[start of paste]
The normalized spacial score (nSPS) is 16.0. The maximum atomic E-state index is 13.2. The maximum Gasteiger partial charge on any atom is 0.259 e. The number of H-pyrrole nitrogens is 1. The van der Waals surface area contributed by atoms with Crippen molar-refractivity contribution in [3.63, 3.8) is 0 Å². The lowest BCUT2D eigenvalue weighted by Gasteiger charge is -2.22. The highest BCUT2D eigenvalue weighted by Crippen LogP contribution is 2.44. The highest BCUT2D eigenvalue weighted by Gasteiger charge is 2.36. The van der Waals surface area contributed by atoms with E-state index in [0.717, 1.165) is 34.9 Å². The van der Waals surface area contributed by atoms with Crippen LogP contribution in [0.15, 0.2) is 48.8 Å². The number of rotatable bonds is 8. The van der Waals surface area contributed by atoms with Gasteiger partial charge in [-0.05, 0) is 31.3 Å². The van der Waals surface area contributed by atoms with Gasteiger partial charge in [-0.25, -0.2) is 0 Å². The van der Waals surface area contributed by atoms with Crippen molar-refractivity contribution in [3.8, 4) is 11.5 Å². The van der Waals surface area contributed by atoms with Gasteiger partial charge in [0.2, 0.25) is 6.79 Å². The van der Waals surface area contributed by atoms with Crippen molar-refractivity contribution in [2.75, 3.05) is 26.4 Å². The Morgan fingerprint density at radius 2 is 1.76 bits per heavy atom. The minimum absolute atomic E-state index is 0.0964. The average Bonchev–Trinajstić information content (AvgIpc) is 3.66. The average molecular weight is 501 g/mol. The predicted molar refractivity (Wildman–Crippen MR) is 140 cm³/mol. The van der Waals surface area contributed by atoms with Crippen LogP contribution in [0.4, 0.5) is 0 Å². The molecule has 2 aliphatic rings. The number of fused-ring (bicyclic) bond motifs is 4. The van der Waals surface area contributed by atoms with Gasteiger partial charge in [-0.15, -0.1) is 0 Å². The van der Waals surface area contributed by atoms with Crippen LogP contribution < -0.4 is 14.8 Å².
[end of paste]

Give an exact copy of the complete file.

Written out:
The normalized spacial score (nSPS) is 16.0. The maximum atomic E-state index is 13.2. The maximum Gasteiger partial charge on any atom is 0.259 e. The number of H-pyrrole nitrogens is 1. The van der Waals surface area contributed by atoms with Crippen molar-refractivity contribution in [3.63, 3.8) is 0 Å². The lowest BCUT2D eigenvalue weighted by Gasteiger charge is -2.22. The highest BCUT2D eigenvalue weighted by Crippen LogP contribution is 2.44. The highest BCUT2D eigenvalue weighted by Gasteiger charge is 2.36. The van der Waals surface area contributed by atoms with E-state index in [0.717, 1.165) is 34.9 Å². The van der Waals surface area contributed by atoms with Crippen LogP contribution in [0.15, 0.2) is 48.8 Å². The number of rotatable bonds is 8. The van der Waals surface area contributed by atoms with Gasteiger partial charge in [-0.05, 0) is 31.3 Å². The van der Waals surface area contributed by atoms with Gasteiger partial charge in [-0.25, -0.2) is 0 Å². The van der Waals surface area contributed by atoms with Crippen molar-refractivity contribution in [3.8, 4) is 11.5 Å². The van der Waals surface area contributed by atoms with Gasteiger partial charge in [0.2, 0.25) is 6.79 Å². The van der Waals surface area contributed by atoms with Crippen molar-refractivity contribution in [2.75, 3.05) is 26.4 Å². The Morgan fingerprint density at radius 2 is 1.76 bits per heavy atom. The minimum absolute atomic E-state index is 0.0964. The average Bonchev–Trinajstić information content (AvgIpc) is 3.66. The average molecular weight is 501 g/mol. The predicted molar refractivity (Wildman–Crippen MR) is 140 cm³/mol. The van der Waals surface area contributed by atoms with Crippen LogP contribution in [0.4, 0.5) is 0 Å². The molecule has 2 aliphatic rings. The number of fused-ring (bicyclic) bond motifs is 4. The van der Waals surface area contributed by atoms with Gasteiger partial charge in [-0.15, -0.1) is 0 Å². The van der Waals surface area contributed by atoms with Crippen LogP contribution < -0.4 is 14.8 Å².